Archive for the ‘Brain Facts’ Category

Children and concussion

Posted on: October 18th, 2011 by CORE Health Care Admin No Comments

By the time they’re 6, most kids have seen a concussion play out at least a dozen times. For example, Foghorn Leghorn, in one of his many tangos with Barnyard Dawg, gets whomped on the head with a plank of wood. The impact leaves him staggering with a wreath of stars and moons orbiting around his pointy crown. He sputters some gibberish, not exactly sure where he is or what or whom clocked him.

What Mr. Leghorn is experiencing is a classic concussion: temporary disorientation, transient memory loss, dizziness, and an inability to think or speak clearly.

The word concussion derives from the Latin “concutere,” which means “shake violently,” and “concussus,” or “strike together.” As it happens, these ancient words are a fairly apt description of what goes on when one suffers a concussive blow. The initial impact – whether received on the head or another part of the body – causes the brain to crash against the inner wall of the skull. This shaking disrupts the brain’s normal chemical balance and causes the brain to bruise and swell. (more…)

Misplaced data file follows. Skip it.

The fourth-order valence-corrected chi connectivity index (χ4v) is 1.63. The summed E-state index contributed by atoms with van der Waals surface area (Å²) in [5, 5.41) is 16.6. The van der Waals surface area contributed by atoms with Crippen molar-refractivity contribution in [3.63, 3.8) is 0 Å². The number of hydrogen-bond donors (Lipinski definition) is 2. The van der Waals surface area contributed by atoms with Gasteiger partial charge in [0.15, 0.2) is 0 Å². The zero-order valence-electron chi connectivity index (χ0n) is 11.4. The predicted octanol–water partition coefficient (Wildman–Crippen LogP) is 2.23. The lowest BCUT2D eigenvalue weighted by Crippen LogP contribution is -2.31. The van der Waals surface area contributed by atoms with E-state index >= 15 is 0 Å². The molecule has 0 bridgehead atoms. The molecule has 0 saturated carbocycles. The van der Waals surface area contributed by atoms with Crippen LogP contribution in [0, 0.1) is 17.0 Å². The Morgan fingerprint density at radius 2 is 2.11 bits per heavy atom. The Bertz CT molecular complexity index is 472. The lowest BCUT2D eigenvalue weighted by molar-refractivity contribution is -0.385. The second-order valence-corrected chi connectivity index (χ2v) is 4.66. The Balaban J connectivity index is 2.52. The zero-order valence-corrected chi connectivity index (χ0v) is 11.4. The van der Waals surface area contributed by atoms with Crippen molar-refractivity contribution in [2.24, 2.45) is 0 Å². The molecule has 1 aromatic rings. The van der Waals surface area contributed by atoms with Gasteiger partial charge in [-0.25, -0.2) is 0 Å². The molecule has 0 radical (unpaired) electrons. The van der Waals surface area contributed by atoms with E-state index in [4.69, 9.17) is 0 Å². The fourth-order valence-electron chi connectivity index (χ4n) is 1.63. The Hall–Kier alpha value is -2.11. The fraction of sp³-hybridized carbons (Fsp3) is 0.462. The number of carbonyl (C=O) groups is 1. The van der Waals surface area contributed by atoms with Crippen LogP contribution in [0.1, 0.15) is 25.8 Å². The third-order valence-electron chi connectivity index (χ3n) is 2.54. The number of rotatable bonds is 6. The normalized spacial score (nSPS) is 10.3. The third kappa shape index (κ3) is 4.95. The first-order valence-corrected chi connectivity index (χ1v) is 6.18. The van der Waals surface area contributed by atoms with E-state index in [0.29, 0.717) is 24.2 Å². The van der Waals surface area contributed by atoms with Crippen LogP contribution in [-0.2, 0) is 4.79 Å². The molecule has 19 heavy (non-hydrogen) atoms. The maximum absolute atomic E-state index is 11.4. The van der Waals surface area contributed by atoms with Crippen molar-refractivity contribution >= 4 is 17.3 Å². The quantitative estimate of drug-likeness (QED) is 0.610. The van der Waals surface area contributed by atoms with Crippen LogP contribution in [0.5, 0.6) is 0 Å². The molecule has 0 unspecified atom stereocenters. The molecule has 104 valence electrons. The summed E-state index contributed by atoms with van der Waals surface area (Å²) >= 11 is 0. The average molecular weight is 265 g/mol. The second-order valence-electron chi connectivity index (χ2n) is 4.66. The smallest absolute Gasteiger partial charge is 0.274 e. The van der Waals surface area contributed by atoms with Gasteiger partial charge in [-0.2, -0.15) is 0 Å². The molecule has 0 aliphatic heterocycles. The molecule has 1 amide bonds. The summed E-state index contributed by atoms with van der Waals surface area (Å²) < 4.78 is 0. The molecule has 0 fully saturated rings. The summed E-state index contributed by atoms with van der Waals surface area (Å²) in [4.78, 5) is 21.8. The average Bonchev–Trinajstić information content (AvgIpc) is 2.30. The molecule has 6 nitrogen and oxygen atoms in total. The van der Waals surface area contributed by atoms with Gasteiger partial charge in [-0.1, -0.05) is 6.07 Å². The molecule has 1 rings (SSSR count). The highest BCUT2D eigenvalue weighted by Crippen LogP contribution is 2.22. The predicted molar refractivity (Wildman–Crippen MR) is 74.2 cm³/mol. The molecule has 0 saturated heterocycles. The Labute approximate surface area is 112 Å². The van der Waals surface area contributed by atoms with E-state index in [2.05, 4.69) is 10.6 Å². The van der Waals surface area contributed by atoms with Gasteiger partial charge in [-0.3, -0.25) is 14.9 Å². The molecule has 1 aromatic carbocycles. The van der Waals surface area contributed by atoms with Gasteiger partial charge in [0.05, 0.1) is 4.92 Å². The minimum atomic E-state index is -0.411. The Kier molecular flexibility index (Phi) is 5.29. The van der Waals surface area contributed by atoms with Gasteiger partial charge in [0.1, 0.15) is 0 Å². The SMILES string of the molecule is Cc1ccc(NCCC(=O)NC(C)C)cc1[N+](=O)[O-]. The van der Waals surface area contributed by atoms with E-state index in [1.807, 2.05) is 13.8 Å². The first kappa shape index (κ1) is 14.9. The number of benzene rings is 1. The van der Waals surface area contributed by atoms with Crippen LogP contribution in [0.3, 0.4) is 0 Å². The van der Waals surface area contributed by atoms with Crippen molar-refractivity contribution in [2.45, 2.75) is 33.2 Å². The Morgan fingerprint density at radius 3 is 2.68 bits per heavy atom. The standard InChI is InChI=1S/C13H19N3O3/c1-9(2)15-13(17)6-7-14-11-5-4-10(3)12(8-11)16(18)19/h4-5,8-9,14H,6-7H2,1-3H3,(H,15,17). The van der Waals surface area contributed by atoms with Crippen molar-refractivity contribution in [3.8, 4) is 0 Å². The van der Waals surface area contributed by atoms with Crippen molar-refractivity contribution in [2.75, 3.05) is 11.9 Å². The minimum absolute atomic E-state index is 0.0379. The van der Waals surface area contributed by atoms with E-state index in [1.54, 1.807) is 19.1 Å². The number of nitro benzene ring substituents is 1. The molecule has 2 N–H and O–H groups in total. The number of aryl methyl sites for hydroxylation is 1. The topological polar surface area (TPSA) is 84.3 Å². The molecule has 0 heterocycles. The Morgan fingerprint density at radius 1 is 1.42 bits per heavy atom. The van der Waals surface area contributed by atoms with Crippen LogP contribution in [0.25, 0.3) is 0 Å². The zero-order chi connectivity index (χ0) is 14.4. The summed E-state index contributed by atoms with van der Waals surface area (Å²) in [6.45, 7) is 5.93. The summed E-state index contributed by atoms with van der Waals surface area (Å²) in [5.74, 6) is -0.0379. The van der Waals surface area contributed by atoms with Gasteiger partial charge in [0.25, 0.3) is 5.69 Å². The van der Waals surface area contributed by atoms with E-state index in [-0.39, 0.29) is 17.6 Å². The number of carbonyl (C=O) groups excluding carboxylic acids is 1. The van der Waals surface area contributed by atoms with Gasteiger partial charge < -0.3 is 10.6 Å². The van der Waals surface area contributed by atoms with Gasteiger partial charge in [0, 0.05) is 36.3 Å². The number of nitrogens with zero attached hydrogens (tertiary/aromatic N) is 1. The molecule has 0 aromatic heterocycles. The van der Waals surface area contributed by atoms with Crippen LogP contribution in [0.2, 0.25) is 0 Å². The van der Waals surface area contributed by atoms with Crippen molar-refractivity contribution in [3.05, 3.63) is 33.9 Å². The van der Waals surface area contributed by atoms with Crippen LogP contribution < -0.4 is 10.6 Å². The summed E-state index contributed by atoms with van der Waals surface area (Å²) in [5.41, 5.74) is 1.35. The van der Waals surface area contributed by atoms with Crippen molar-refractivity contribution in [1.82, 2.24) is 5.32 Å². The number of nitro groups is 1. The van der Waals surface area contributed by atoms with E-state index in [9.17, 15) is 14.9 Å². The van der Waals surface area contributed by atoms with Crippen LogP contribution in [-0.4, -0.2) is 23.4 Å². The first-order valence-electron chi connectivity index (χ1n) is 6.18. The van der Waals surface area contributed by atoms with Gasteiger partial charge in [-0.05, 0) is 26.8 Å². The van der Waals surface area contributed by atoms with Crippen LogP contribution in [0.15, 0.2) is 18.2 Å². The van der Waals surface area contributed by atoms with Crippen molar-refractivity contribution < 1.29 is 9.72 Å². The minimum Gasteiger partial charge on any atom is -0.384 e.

Wear a helmet!

Posted on: September 28th, 2011 by CORE Health Care Admin No Comments

It won’t ruin your hair.

It won’t make you look stupid.

It’s not uncool.

What will ruin your hair, make you look stupid and be totally uncool is injuring your brain while not wearing a helmet when you’re skateboarding, bicycling, inline skating, snowboarding or riding a scooter. Falling from as little as 2 feet can cause a traumatic brain injury.

The statistics from the Think First Foundation, a national group:

  • Helmets can prevent an estimated 75 percent of bicycle fatalities among children – riders without helmets are 14 times more likely to be in a fatal crash than riders wearing helmets.